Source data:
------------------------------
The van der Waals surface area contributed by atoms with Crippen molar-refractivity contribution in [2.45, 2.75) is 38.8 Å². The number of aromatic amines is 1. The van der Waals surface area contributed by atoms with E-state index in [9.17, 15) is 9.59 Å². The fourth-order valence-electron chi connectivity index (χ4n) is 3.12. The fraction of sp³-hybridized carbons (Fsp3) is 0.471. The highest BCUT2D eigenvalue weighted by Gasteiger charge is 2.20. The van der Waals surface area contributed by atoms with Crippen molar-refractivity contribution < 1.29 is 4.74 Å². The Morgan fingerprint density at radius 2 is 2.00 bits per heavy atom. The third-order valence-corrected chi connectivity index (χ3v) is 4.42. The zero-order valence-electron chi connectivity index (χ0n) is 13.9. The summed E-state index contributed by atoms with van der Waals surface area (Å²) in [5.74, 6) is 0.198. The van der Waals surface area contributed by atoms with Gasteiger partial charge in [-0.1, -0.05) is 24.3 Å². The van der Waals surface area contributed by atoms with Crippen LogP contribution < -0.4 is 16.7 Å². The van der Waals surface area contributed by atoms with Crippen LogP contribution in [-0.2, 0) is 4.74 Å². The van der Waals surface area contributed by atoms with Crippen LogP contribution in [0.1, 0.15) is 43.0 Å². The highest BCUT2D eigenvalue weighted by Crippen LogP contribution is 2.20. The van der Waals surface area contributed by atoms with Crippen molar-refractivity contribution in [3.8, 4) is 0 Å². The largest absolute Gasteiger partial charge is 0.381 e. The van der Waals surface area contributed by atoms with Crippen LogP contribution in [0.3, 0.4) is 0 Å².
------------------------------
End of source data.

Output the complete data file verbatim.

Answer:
The van der Waals surface area contributed by atoms with Crippen molar-refractivity contribution in [2.45, 2.75) is 38.8 Å². The number of aromatic amines is 1. The van der Waals surface area contributed by atoms with E-state index in [9.17, 15) is 9.59 Å². The fourth-order valence-electron chi connectivity index (χ4n) is 3.12. The fraction of sp³-hybridized carbons (Fsp3) is 0.471. The highest BCUT2D eigenvalue weighted by Gasteiger charge is 2.20. The van der Waals surface area contributed by atoms with Crippen molar-refractivity contribution < 1.29 is 4.74 Å². The Morgan fingerprint density at radius 2 is 2.00 bits per heavy atom. The third-order valence-corrected chi connectivity index (χ3v) is 4.42. The zero-order valence-electron chi connectivity index (χ0n) is 13.9. The summed E-state index contributed by atoms with van der Waals surface area (Å²) in [5.74, 6) is 0.198. The van der Waals surface area contributed by atoms with Gasteiger partial charge in [-0.1, -0.05) is 24.3 Å². The van der Waals surface area contributed by atoms with Crippen LogP contribution < -0.4 is 16.7 Å². The van der Waals surface area contributed by atoms with Crippen LogP contribution in [-0.2, 0) is 4.74 Å². The van der Waals surface area contributed by atoms with Crippen LogP contribution in [0.1, 0.15) is 43.0 Å². The highest BCUT2D eigenvalue weighted by Crippen LogP contribution is 2.20. The van der Waals surface area contributed by atoms with Crippen molar-refractivity contribution in [3.8, 4) is 0 Å². The largest absolute Gasteiger partial charge is 0.381 e. The van der Waals surface area contributed by atoms with Crippen LogP contribution in [0.3, 0.4) is 0 Å².